The largest real-world study confirms the effectiveness of the Pfizer / BioNTech vaccine
The Pfizer / BioNTech vaccine is more than 95% effective against COVID-19, but its level of effectiveness is greatly reduced when one takes only one of the two doses. According to a study conducted in Israel, which is the largest that has been done to date in real conditions.
The study, published in the medical journal The Lancet, found “the public health benefits of a national vaccination program,” according to Pfizer and Israeli government scientists.
They do point out that in Israel, the world champion in vaccinations, they “were the main driving force behind the reduction of COVID-19 infections.”
However, we should be careful about generalizing these findings to other countries. As the speed of vaccination programs and the evolution of the new coronavirus pandemic vary from country to country, they warn.
This study is the version published and reviewed by other independent scientists of the first results announced in March by Pfizer and the Israeli Ministry of Health.
This refers to health data collected between 24 January and 3 April, a day when 72% of people over the age of 16 (almost 5 million) and 90% of people over the age of 65 in Israel had received two doses of their Pfizer / BioNTech vaccine.
The analysis mainly concerns the effectiveness of the vaccine against the variant strain of the new coronavirus first identified in Britain, B.1.1.7, which is dominant in the country.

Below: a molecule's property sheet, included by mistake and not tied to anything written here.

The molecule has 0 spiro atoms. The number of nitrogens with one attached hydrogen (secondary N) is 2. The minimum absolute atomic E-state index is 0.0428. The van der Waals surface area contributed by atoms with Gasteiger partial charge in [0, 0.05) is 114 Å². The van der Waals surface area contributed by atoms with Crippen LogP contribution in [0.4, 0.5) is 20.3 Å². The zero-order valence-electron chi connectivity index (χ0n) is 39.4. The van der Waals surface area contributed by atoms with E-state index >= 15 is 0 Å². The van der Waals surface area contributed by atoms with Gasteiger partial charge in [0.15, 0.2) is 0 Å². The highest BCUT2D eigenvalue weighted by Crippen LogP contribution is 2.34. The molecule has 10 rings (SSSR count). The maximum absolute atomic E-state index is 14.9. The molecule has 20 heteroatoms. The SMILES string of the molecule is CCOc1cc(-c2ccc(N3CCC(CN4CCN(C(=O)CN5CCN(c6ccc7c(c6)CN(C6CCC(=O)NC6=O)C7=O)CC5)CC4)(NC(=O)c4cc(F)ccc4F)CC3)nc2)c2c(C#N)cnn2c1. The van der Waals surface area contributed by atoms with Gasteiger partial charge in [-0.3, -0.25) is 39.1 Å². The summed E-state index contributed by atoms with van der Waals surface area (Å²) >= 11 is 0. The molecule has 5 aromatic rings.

The study shows that the vaccine is “very effective” in those over 16 years seven days after the second dose. It protects by 95.3% against infection, by 97.2% against hospitalization and by 96.7% against death. These levels of protection remain similar for those over 85 years of age.
However, these are significantly reduced when people have received only one of the two doses of the vaccine. 57.7% against infection, 75.7% against hospitalization and 77% against death in those over 16 years of age.
This study “shows the importance of a complete vaccination in adults” in two doses, say the authors of the study. According to them, a single dose can also provide a shorter protection, especially with the emergence of variant strains of the new coronavirus that are more resistant to the vaccine.
During the analysis period, 232,268 confirmed COVID-19 infections were recorded in Israel (with 4,481 serious infections and 1,113 deaths) and almost 95% of the samples tested were from the British variant strain of the new coronavirus.
The researchers point out that this did not allow the effectiveness of the vaccine against the South African variant, which is also being marketed in the country, to be studied.
In February, a first large-scale study (1.2 million people) conducted in Israel and published in the NEJM review came to similar conclusions.